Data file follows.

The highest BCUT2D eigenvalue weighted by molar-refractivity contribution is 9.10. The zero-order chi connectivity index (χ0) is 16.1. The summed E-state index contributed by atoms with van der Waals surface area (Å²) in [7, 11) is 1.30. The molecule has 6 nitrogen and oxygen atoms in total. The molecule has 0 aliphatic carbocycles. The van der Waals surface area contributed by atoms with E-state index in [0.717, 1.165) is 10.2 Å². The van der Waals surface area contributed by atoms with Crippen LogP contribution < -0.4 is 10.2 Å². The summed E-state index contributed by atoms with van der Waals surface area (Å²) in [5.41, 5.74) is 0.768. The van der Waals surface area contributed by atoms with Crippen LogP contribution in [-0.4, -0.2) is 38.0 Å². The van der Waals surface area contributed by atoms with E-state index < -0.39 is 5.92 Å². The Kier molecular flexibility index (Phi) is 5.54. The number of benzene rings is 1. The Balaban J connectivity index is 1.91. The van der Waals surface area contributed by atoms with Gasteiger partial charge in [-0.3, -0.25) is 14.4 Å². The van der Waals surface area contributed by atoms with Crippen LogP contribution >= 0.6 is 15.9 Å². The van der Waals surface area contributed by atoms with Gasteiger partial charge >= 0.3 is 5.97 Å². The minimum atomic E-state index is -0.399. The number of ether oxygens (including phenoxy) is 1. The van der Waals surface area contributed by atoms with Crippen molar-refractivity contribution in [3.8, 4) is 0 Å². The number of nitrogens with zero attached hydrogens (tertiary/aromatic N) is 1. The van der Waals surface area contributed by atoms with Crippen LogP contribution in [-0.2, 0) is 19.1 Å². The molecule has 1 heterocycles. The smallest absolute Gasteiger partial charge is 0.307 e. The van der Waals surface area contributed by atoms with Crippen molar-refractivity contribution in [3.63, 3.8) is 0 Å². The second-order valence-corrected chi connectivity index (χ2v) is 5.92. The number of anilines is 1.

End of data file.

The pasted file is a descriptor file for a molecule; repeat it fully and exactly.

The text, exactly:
The highest BCUT2D eigenvalue weighted by molar-refractivity contribution is 9.10. The zero-order chi connectivity index (χ0) is 16.1. The summed E-state index contributed by atoms with van der Waals surface area (Å²) in [7, 11) is 1.30. The molecule has 6 nitrogen and oxygen atoms in total. The molecule has 0 aliphatic carbocycles. The van der Waals surface area contributed by atoms with E-state index in [0.717, 1.165) is 10.2 Å². The van der Waals surface area contributed by atoms with Crippen LogP contribution < -0.4 is 10.2 Å². The summed E-state index contributed by atoms with van der Waals surface area (Å²) in [5.41, 5.74) is 0.768. The van der Waals surface area contributed by atoms with Crippen LogP contribution in [-0.4, -0.2) is 38.0 Å². The van der Waals surface area contributed by atoms with E-state index < -0.39 is 5.92 Å². The Kier molecular flexibility index (Phi) is 5.54. The number of benzene rings is 1. The Balaban J connectivity index is 1.91. The van der Waals surface area contributed by atoms with Gasteiger partial charge in [-0.3, -0.25) is 14.4 Å². The van der Waals surface area contributed by atoms with Crippen LogP contribution >= 0.6 is 15.9 Å². The van der Waals surface area contributed by atoms with Gasteiger partial charge >= 0.3 is 5.97 Å². The minimum atomic E-state index is -0.399. The number of ether oxygens (including phenoxy) is 1. The van der Waals surface area contributed by atoms with Crippen molar-refractivity contribution in [3.8, 4) is 0 Å². The number of nitrogens with zero attached hydrogens (tertiary/aromatic N) is 1. The van der Waals surface area contributed by atoms with Crippen LogP contribution in [-0.2, 0) is 19.1 Å². The molecule has 1 heterocycles. The smallest absolute Gasteiger partial charge is 0.307 e. The van der Waals surface area contributed by atoms with Crippen molar-refractivity contribution in [3.63, 3.8) is 0 Å². The second-order valence-corrected chi connectivity index (χ2v) is 5.92. The number of anilines is 1.